Friday, December 30, 2022

Casual Shorts & the ISFdb Top Short Fiction #13: A Rose for Ecclesiastes by Roger Zelazny

Zelazny, Roger. "A Rose for Ecclesiastes." The Magazine of Science Fiction, November 1963.

This article is part of my attempt to read all the 155 stories currently (as of 1 November 2022) on the ISFdb's Top Short Fiction list. Please see the introduction and list of stories hereI am encouraging readers to rate the stories and books they have read on the ISFdb.

ISFdb Rating:   9.14/10
My Rating:        7/10

"I was busy translating one of my Madrigals Macabre into Martian on the morning I was found acceptable."

Wraparound cover by Hannes Bok,
depicting "A Rose for Ecclesiastes."
Gallinger, a gifted linguist and poet, was destined for the church, but was instead seduced by eastern culture and language. Now he finds himself on Mars, the first human to be allowed to enter the Martian temple and access their ancient sacred texts. The Martians are ancient and cultured, yet they are sterile as a result of a weather event from long ago, referred to as "the Rains," and these ancient people are the last of their kind. Moreover, as there resides in this ancient race an innate pessimism, it is challenging to discuss possibilities for their future.

Gallinger is an arrogant poet, disliked by many on the expedition. He becomes acquainted with one of the most skilled of the Martian dancers, Braxa, unknowingly seduces her, and they fall in love. This is the first experience of real love for another for the arrogant poet, and when Braxa falls pregnant and disappears into the Martian desert, Gallinger searches desperately for her. It is through this desperation, also, that Gallinger begins to see others in a different, more human light.

Gallinger is arrogant to the point that the text was difficult at times to read, and since it was published in 1963, there is lacking a certain sensitivity that prevents minimizing the idea of othering. Not only are the Martians (Easterners) patronized, but so are the women. As expected, Gallinger wins out over the Martians' innate pessimism, and does so quite cleverly, and yet in an excellent, unpredicted twist, his arrogance is pounded down, so that a victory over the fate of a race is simultaneously a personal defeat over this proud man.

There is a point to the arrogance; it is not merely the author's whim to create this character in such a way, but the trait is essential to the plot. This does not, however, make the character likeable. In addition, though technologically advanced, Earth is culturally retarded. Humans can make lengthy expeditions to other planets, yet interracial marriage is still frowned upon to the point that couples are kept physically separated. These details are a little odd, and more appropriate for a story published a decade a earlier, but I would think by 1963 our outlook on race relations of the future should not have been so stalled in its age, and I don't see that Zelazny was trying to make a particular point about the ship's captain having ben separated from his easter family, other than making a link with Gallinger.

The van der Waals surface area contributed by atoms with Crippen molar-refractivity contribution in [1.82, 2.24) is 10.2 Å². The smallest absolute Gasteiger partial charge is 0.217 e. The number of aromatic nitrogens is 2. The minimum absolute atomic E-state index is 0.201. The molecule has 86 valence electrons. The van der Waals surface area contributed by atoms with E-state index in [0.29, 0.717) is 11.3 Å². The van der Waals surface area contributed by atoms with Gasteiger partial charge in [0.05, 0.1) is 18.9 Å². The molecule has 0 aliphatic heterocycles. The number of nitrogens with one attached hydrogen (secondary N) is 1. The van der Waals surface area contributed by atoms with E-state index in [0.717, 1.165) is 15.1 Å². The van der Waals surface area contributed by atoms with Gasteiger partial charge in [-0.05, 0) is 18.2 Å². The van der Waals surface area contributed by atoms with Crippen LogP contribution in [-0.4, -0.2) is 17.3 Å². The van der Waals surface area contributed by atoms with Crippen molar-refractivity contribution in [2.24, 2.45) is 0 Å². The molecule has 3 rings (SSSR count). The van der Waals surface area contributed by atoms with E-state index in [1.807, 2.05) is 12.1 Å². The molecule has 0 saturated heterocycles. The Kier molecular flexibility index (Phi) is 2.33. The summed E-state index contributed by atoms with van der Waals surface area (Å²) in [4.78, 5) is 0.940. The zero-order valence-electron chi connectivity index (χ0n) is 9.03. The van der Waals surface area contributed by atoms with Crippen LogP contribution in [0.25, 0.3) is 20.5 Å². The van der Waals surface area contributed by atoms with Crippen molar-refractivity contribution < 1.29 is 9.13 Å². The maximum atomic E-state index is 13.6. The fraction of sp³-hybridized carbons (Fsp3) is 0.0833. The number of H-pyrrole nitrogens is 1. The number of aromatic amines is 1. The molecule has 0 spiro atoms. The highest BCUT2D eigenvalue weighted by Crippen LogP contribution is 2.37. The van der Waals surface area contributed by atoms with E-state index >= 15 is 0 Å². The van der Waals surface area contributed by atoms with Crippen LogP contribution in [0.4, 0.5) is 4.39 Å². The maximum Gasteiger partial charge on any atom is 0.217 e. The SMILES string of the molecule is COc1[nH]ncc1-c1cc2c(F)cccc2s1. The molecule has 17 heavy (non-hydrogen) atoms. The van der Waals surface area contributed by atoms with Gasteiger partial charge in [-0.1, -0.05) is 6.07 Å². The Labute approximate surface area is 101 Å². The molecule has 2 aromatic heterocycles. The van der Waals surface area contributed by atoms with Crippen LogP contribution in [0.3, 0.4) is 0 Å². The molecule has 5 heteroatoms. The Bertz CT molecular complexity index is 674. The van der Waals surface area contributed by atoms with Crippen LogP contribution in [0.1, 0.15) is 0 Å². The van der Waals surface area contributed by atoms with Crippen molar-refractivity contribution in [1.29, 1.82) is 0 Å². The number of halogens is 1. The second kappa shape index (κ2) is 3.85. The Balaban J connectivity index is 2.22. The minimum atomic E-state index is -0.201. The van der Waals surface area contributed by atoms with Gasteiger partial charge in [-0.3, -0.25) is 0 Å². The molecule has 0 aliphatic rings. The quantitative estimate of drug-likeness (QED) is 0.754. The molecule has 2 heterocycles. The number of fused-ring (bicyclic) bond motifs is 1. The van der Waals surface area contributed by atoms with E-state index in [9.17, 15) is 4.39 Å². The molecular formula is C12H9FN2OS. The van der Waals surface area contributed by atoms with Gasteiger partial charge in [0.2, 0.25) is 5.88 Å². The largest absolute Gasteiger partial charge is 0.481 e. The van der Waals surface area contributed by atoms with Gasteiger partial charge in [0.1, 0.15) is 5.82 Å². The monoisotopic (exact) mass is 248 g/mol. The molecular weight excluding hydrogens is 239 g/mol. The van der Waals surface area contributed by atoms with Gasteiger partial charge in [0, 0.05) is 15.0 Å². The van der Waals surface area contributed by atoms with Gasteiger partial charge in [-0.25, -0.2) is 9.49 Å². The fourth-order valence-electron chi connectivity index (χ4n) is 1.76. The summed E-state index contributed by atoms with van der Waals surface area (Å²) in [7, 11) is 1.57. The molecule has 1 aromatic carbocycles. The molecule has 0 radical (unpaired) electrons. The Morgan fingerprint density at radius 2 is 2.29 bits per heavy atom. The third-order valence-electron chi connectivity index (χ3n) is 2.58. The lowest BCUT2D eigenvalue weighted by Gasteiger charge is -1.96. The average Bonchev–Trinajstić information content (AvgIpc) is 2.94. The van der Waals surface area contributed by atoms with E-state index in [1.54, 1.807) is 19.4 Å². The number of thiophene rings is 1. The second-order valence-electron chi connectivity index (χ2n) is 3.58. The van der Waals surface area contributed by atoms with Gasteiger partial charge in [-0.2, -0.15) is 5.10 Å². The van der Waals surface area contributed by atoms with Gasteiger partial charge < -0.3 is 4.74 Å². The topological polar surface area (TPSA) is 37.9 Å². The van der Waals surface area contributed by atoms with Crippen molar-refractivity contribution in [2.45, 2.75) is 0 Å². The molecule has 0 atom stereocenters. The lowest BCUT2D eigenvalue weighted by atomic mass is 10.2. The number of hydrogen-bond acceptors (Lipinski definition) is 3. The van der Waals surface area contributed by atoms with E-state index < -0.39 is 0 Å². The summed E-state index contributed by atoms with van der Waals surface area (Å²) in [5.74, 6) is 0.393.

Moreover, as with many stories of the period, the 1960s have run amok. Smoking is common, even on ships where you'd think oxygen was at a premium. At one point, comical to the contemporary lens, when Gallinger needs to catch his breath after a physuical fight, he lights a cigarette. On Mars, which of course has breathable air. Even Captain Kirk was more advanced. But of course the story is not about the science of space travel or Mars exploration or whether it is still cool for poets to smoke cigarettes, and half a century from now we might be scoffing at what contemporary speculative fiction authors are putting to paper today. Likely my own children will snicker at this silly little article.


Todd Mason said...

You know, I haven't re-read this story since I was about twelve, but at that time I took Zelazny to be mocking the blindered racism (or in this case speciesism) inherent in the situation. I should look again. Though the hipsterism of pulling out a coffin nail for all stressful or contemplative times is indeed a matter of The Then Now (and authorial smokers were likely to want a little nicotine high under such circumstances, as too many of the 1963 readers would know firsthand)...and there was little hard-edged chrome in Zelazny's story here.

Interesting. Still suspect it ages less badly than, say, Heinlein.

Casual Debris said...

The smoking & breathable Martian atmosphere really didn't bother me; it was amusing. I recently read PK Dick's first collected stories & the 1950s are truly alive in his future, not just smoking but those housewives... I liked the story & most of what I've read from Zelazny. I do find the ship's captain's story out of place. While of course he was commenting on racism, this far in the future you'd think there would be some cultural evolution.

RM said...

Well...stories are of their eras, and we sure haven't corralled all the chauvinisms sufficiently yet. I did kind of enjoy the symmetry of the Mars in "A Martian Odyssey", reasonably up to date with 1930s understanding (if still kinda giving the atmosphere too much O2) and "Rose" (uaing a rather similar Mars with rather more humanoid natives) as fanciful, in THE SF HALL OF FAME volume 1...Bradbury being a bridge, albeit his story there verges on being a horror story out and out. By intent, of course.

TM said...

TM who can't type, that is.

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